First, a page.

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Mario is the most versatile character in the Nintendo oeuvre, but Kirby has to be a close second. Though the pink puffball may not spend his free time go-karting or playing tennis, his catalog includes a ton of experimental games and art styles that stretch the limits of what a Kirby game can be. Kirby's Return to Dream Land Deluxe, a remastered version of the 2011 Wii game for Nintendo Switch, is in most ways a very traditional Kirby platformer. But its playful spirit, approachability, and a sizable new epilogue campaign make it much more than a retread.

The main story component of Return to Dream Land is a colorful romp as you restore the parts of an alien ship, set to a joyful and buoyant soundtrack. The adorably bulbous alien Magolor crash-lands on Planet Popstar and seeks help from Kirby and his friends. Those allies are a major component this time, because Dream Land features drop-in co-op for up to four players. You can include any number of multicolored Kirbys in your ranks, but you can also bring along other familiar faces: Meta Knight, Bandana Waddle Dee, and King Dedede. Each has their own move set--Meta Knight is more agile than the weighty Dedede, for example--but only Kirby has the signature Copy ability to swallow enemies.

Kirby's combat isn't simplistic, but it is forgiving. There's a ton of contextual moves you can do with each Copy ability, which means you can pull off impressive juggles. But the enemies aren't much of a threat, so you don't really need to master the combat. It's a different approach from some other Nintendo franchises, which use simple move sets to pull off an increasingly difficult array of challenges. This one seems more aimed at letting players meet it wherever they are.

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Atomic Heart - Before You Buy

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Atomic Heart - Before You BuyAtomic Heart (PC, PS5, PS4, Xbox Series X/S/One) is a first person shooter adventure in an alternate history world. How is it? Let's talk. Subscribe for more: http://youtube.com/gameranxtv ▼ Video by Jake Baldino Buy Atomic Heart: https://amzn.to/3IB0fhA Watch more 'Before You Buy': https://bit.ly/2kfdxI6 #atomicheart

Atomic Heart Review - Crispy Critters

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Atomic Heart doesn't hide its BioShock Infinite inspirations. The game begins in a city in the clouds, features reality-bending and elemental powers you can employ in your fight against advanced robots, sees you scrounging for resources in an idyllic city that's falling apart, and stars an amnesiac protagonist grappling with the nuances of free will. By the time you reach the climax of the story and you're asked to visit a lighthouse, you know what's up. Where Atomic Heart most differs from its inspiration is in the lens through which it focuses its narrative, exploring concepts of free will via Soviet Russian collectivism instead of the U.S.' individualism. However, its intriguing premise is let down by a deeply unlikable protagonist and a predictable storyline that doesn't do anything interesting with its cool ideas.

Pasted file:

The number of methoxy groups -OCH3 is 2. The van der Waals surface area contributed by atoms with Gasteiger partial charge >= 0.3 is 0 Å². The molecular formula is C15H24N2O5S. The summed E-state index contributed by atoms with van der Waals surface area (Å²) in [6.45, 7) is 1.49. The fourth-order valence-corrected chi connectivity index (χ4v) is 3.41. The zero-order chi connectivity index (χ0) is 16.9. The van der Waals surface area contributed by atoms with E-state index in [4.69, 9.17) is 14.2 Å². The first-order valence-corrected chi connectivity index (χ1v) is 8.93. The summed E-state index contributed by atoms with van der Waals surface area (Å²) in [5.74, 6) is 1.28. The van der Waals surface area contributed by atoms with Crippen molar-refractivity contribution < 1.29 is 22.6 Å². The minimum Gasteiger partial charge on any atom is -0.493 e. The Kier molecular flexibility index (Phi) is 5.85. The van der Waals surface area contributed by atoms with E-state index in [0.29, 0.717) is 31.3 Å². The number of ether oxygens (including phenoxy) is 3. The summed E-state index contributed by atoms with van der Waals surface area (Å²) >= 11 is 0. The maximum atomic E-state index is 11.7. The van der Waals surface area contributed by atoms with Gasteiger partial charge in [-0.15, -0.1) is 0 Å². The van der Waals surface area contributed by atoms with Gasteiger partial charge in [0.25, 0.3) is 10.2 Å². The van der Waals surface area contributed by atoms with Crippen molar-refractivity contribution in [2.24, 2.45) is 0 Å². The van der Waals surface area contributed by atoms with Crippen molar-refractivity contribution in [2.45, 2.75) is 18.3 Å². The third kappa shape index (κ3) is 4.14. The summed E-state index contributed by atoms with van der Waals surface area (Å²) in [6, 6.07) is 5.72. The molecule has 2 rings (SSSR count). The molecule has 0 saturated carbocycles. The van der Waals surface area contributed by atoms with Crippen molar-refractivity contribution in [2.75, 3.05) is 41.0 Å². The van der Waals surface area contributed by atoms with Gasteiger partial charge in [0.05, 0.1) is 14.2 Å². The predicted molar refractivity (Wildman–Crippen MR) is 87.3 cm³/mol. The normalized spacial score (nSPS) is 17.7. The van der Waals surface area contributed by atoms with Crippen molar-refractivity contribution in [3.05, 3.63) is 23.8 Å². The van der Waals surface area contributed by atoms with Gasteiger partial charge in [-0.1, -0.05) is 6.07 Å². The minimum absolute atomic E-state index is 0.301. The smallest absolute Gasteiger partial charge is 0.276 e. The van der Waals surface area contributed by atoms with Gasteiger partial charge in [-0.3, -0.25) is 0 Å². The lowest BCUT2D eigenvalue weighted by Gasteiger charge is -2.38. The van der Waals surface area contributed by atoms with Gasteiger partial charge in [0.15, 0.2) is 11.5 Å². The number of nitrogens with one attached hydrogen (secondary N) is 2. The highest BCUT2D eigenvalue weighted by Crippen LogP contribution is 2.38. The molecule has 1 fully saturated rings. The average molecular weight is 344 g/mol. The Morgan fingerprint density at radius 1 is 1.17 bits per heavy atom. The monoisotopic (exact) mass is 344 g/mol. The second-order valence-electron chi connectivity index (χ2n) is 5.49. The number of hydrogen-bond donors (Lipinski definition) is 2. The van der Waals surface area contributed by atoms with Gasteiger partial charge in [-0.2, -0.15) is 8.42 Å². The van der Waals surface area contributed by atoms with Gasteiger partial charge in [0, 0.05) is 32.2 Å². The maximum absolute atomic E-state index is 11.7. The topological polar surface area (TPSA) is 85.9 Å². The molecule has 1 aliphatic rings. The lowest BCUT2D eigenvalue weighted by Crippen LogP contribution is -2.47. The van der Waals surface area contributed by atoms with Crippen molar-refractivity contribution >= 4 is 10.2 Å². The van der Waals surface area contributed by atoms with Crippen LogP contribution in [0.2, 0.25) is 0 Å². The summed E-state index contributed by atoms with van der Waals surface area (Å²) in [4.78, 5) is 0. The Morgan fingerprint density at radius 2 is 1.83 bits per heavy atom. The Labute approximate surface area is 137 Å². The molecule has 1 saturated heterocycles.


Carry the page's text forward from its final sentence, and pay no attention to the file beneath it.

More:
In the alternate history of Atomic Heart, a scientist named Dmitry Sechenov kickstarts a robotics boom in Russia in the 1930s. By the 1950s, the working class has been abolished in the Soviet Union and completely replaced by robots controlled through a hive-mind network called Kollectiv 1.0. The game begins a few years after that, just prior to the public unveiling of Kollectiv 2.0, which will allow all humans to have equal access to the hive-mind to control robots remotely through a Thought device wired straight to their brain, as well as connect and share information with each other across great distances. Basically, it's the Internet plugged into your brain and available 24/7.

With the benefit of 21st-century hindsight, we know the Internet will not end up being a 100% good idea even if the main character Major Sergei Nechaev, an agent who serves Sechenov, fully believes in the dream of a world where everyone equally has access to each other and the wealth of information that will surely be shared. Assigned to investigate a disturbance in Facility 3826, the Soviet Union's foremost scientific research hub, Sergei is joined by Charles, a sentient glove that gifts the agent with a host of polymer-fed technopowers like telekinesis and cryokinesis, and provides a sounding board for Sergei's oftentimes annoying and borderline abusive collection of quips and unfunny comebacks.